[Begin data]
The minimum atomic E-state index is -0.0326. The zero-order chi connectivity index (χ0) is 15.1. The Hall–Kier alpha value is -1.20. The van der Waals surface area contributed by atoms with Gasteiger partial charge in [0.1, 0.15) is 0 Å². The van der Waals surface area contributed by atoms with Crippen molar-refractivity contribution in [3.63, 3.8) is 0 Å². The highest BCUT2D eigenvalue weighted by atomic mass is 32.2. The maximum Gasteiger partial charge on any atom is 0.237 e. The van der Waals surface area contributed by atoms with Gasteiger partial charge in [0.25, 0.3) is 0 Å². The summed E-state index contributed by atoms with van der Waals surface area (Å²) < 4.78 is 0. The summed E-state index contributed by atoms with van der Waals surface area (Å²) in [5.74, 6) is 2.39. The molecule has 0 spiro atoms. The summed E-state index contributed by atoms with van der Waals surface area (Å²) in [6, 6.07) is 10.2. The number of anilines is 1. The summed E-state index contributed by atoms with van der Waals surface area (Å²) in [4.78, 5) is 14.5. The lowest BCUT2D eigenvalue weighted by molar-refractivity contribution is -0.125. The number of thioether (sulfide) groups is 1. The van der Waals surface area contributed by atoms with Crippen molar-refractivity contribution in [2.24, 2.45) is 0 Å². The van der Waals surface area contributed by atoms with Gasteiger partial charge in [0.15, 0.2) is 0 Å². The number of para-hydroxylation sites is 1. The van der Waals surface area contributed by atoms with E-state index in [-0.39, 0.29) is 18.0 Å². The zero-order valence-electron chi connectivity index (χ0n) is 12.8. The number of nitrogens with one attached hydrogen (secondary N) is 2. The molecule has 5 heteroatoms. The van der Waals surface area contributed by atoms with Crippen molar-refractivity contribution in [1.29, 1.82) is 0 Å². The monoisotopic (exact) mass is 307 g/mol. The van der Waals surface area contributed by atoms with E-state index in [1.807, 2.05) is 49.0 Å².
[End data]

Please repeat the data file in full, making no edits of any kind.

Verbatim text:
The minimum atomic E-state index is -0.0326. The zero-order chi connectivity index (χ0) is 15.1. The Hall–Kier alpha value is -1.20. The van der Waals surface area contributed by atoms with Gasteiger partial charge in [0.1, 0.15) is 0 Å². The van der Waals surface area contributed by atoms with Crippen molar-refractivity contribution in [3.63, 3.8) is 0 Å². The highest BCUT2D eigenvalue weighted by atomic mass is 32.2. The maximum Gasteiger partial charge on any atom is 0.237 e. The van der Waals surface area contributed by atoms with Gasteiger partial charge in [0.25, 0.3) is 0 Å². The summed E-state index contributed by atoms with van der Waals surface area (Å²) < 4.78 is 0. The summed E-state index contributed by atoms with van der Waals surface area (Å²) in [5.74, 6) is 2.39. The molecule has 0 spiro atoms. The summed E-state index contributed by atoms with van der Waals surface area (Å²) in [6, 6.07) is 10.2. The number of anilines is 1. The summed E-state index contributed by atoms with van der Waals surface area (Å²) in [4.78, 5) is 14.5. The lowest BCUT2D eigenvalue weighted by molar-refractivity contribution is -0.125. The number of thioether (sulfide) groups is 1. The van der Waals surface area contributed by atoms with Crippen molar-refractivity contribution in [2.24, 2.45) is 0 Å². The van der Waals surface area contributed by atoms with Gasteiger partial charge in [0.15, 0.2) is 0 Å². The number of para-hydroxylation sites is 1. The van der Waals surface area contributed by atoms with E-state index in [-0.39, 0.29) is 18.0 Å². The zero-order valence-electron chi connectivity index (χ0n) is 12.8. The number of nitrogens with one attached hydrogen (secondary N) is 2. The molecule has 5 heteroatoms. The van der Waals surface area contributed by atoms with Crippen molar-refractivity contribution in [1.29, 1.82) is 0 Å². The monoisotopic (exact) mass is 307 g/mol. The van der Waals surface area contributed by atoms with E-state index in [1.807, 2.05) is 49.0 Å².